Child Therapist’s List of Best Kid’s Books for Worries
You try to talk to them, but the conversation isn’t going far. You are not alone.
Children don’t always like to talk about their worries. So how are you supposed to help. The answer – read them books on worries – and lots of them.
Even the most tight lipped child will read books on worries and learn something new.
Books for worries help kids:
See they are not alone
Normalizes their fears
Gives them ways to think about their problems
Okay, you are on board – but what books should you read? The more specific and relevant to your child’s worries – the better.
You want the book to resonate with your child’s particular issues. If they have to try too hard to put themselves into the character’s shoes – it isn’t going to help.
Here is a list of books for worries on various topics that I find the most helpful. I have organized them into worry categories – so you can find the right book for your child’s specific concerns.
(These books are affil. links – but I would never recommend any books I wouldn’t use in my own child therapy practice).
Books on General Worries
If your child worries about anything and everything, you need a general book that will discuss how your child can conquer their worries in life.
Here is the best book on that topic:
What to Do When You Worry Too Much: A Kid’s Guide to Overcoming Anxiety is one of my all time favorite books. In my child therapy practice this is one of my top recommendations when I am seeing an anxious child.
This book offers a perfect analogy to help kids understand their worries. Huebner also helps build skills to defeat those worries.
The best part about this book is that it is interactive. Huebner’s book is both a story and an activity book. Children will have an opportunity to draw and write throughout the book.
Dawn Huebner is one of my favorite children’s authors. She tackles not only anxiety issues, but other common childhood struggles as well. To see a complete list of her amazing books visit Dawn Huebner’s Amazon Page.
Wilma Jean the Worry Machine is the story of a girl who worries all the time. Readers enter the world of Wilma Jean and her worries. I would only recommend reading this book to children who have worries related to school and peer fears.
This is a good book if your child has those worries and does not communicate them. This book focuses more on others solving the child’s worries rather than the child solving her own worries. That is appropriate in some scenarios, but not in many other worry related issues.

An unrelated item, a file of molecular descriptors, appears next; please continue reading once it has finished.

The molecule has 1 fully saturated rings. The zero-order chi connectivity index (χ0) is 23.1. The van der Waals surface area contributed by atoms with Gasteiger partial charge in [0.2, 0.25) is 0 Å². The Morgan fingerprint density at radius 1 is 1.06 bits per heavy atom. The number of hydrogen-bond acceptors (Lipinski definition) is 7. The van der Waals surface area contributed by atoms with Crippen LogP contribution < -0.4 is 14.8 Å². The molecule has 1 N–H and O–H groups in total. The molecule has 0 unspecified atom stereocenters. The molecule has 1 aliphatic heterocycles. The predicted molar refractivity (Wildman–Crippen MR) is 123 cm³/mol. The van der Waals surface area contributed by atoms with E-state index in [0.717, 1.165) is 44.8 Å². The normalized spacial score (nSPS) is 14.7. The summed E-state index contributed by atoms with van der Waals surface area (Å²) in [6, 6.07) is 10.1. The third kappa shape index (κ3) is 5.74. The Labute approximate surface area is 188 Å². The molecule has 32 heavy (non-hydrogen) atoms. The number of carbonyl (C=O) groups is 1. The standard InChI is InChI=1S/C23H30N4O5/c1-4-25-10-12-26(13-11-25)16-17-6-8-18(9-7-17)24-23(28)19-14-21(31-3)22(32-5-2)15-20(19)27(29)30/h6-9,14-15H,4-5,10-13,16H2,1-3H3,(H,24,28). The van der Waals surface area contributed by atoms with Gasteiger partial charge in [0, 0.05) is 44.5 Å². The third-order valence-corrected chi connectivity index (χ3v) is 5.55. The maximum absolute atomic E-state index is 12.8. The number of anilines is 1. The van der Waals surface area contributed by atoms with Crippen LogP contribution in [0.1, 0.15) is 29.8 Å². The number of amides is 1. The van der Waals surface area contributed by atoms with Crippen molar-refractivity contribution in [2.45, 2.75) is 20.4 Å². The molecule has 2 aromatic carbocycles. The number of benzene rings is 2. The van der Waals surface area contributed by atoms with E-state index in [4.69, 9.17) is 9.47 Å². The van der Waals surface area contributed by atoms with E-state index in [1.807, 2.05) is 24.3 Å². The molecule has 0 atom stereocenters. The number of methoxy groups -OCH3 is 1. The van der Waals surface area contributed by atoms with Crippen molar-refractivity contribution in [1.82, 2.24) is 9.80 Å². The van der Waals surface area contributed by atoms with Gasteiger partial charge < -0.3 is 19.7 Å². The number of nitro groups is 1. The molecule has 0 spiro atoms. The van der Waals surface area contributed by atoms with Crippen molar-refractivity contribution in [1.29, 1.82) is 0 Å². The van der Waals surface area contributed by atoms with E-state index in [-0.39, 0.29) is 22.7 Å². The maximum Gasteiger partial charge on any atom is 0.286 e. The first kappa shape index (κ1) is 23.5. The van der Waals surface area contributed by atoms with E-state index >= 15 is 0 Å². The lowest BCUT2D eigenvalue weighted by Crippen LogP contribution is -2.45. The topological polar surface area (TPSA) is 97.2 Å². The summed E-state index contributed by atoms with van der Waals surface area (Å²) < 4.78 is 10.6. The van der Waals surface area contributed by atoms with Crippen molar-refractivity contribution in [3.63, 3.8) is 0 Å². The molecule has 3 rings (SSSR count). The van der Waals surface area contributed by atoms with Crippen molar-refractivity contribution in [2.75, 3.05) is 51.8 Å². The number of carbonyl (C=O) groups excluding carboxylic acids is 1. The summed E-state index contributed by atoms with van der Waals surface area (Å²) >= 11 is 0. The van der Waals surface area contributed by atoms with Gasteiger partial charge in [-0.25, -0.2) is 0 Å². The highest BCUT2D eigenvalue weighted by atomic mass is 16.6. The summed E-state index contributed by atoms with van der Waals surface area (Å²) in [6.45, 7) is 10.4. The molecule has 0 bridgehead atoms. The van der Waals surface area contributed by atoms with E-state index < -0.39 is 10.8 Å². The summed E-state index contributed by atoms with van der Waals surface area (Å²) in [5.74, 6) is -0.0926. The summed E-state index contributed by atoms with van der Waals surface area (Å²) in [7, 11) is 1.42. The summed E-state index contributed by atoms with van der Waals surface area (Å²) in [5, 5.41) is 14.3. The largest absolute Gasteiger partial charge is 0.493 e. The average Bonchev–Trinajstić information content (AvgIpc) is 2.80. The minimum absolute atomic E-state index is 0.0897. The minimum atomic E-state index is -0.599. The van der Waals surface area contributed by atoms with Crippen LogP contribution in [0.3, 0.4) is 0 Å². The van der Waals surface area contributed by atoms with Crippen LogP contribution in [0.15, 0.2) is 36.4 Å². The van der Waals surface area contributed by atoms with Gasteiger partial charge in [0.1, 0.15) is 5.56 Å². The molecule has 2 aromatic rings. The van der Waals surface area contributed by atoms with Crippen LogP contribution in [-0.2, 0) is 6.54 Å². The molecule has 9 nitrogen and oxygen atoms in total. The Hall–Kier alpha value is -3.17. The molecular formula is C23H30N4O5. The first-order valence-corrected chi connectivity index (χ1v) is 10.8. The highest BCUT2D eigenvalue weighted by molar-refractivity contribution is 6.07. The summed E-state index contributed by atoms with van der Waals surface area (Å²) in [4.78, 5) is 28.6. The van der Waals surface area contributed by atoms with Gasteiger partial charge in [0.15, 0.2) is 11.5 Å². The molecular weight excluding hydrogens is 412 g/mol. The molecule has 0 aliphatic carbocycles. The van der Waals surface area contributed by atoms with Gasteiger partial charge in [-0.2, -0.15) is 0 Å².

I love Wilma Jean the Worry Machine Activity and Idea Book that goes along the book. The activity and idea book has loads of exercises and activities to help anxious children.
Julia Cook is another one of those special children’s authors at the very top of my list. She has a wealth of children’s books on every emotional issue. She has such a talent for breaking down children’s issues in a simplistic and helpful way!
If you haven’t checked out Julia Cook’s huge collection of wonderful books visit – Julia Cook’s Amazon Page.
For books addressing very specific worries – here is a list broken down by topic:
Worries About the Dark
Worries at Bedtime
Worries about Going Potty
Worries Around Making Friends
Worries Around Perfectionism
Worries About Going to School
Worries Around Health Issues
Worries Around Dogs
Worries Around Sensory Related Issues
Worries Related to OCD:
Children with worries do far better when their parents learn how to help them with their worries.
Here are some parenting resources to help you parent your anxious child more effectively.
The absolute best parenting book on anxiety for older children is:
If you liked this article, don’t keep it to yourself! Share with others.More Anxiety Articles
A teen support book on anxiety that your kid will actually read:
If you are at a loss as to how to help your child manage anxiety, take the e-course Teach Your Kids to Crush Anxiety taught by a child therapist. Learn all the tools she teaches kids and teach them to your child. You don’t have to feel powerless.
Tell Me More!